Join us on Thursday, July 26th at 6:30 p.m. for our second annual end-of-session legislative wrap-up. It will be held in the community room at the Rochambeau Library on Hope Street in Providence.
Free and open to the public. Please register here.
Common Cause Rhode Island, in conjunction with the Rhode Island School of Design, is once again hosting our popular Demystifying Democracy series. Join us to learn how the General Assembly really works and how you can become an advocate. All events are free and open to the public, but we ask you to register in advance.
Independent redistricting—Rhode Island has suffered from political gerrymandering for centuries. Looking toward the 2020 Census, Common Cause wants to end the practice of incumbent politicians picking their voters. We will achieve this by putting an amendment to the Rhode Island Constitution on the ballot to create an independent redistricting commission. The commission, modeled after a successful effort in California, will control the post-Census redistricting process and abide by the Voting Rights Act, and new standards enacted in our state constitution.
Early voting—Rhode Island has made great gains in modernizing our elections in recent years. Online voter registration, automatic voter registration, and risk-limiting post-election audits have all been enacted. The last piece of the agenda is in-person early voting. Rhode Island still lags behind the majority of states that allow citizens to vote in the weeks prior to Election Day. This legislation, introduced by the Secretary of State, will allow for 20 days of early voting including limited weekends hours. It will increase access to the polls for working Rhode Islanders and lessen the strain on election administrators from the explosive growth in the use of mail ballots.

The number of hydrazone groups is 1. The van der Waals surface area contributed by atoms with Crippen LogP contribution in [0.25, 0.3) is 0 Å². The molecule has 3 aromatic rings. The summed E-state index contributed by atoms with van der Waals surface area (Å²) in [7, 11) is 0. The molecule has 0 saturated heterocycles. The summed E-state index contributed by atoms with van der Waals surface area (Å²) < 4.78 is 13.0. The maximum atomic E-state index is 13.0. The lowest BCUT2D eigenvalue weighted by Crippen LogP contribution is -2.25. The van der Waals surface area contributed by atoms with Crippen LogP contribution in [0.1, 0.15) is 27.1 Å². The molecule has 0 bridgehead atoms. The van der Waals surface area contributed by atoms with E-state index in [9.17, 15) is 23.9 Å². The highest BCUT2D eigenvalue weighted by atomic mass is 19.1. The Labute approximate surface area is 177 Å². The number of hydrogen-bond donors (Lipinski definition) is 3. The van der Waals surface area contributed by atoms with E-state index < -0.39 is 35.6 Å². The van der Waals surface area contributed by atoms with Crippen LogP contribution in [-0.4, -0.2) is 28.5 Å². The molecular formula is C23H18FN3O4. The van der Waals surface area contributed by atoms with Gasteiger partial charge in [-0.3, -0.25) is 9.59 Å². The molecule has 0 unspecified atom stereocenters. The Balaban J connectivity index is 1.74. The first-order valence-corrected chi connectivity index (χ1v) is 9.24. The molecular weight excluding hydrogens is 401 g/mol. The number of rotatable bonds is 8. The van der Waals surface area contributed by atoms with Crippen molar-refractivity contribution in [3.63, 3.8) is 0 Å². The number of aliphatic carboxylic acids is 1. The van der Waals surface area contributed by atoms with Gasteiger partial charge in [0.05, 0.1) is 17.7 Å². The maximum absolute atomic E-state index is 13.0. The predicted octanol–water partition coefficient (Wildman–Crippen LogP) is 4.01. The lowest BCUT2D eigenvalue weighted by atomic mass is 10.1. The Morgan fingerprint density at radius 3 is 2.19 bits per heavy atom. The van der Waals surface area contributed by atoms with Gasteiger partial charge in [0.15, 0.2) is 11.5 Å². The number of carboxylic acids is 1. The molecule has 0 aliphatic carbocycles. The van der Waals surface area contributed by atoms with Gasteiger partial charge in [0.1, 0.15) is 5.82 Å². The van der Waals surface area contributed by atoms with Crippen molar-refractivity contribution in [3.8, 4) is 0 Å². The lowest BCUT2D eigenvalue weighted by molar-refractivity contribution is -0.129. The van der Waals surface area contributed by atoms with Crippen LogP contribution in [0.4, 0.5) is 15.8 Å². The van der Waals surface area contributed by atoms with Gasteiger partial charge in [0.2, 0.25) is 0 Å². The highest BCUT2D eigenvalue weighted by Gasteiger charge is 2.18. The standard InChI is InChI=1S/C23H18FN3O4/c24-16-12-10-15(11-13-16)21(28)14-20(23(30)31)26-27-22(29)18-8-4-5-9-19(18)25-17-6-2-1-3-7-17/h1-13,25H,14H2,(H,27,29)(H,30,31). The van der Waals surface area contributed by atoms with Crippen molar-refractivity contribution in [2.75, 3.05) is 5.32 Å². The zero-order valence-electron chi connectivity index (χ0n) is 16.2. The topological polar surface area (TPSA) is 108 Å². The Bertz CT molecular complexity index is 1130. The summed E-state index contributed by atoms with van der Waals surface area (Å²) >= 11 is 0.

Magistrate reform—Common Cause Rhode Island proposes putting magistrates under our merit selection system. When Rhode Islanders amended our constitution in 1994 to create merit selection of judges there were only a handful of judicial officers known as magistrates in the court system. Two decades later there are almost two dozen magistrates. These judicial officers, who possess many of the same powers as judges in Rhode Island, are selected through an opaque process that is subject to political manipulation. We propose using the Judicial Nominating Commission to recruit and vet a diverse pool of candidates, with the final selection being made by the governor with advice and consent from the state Senate.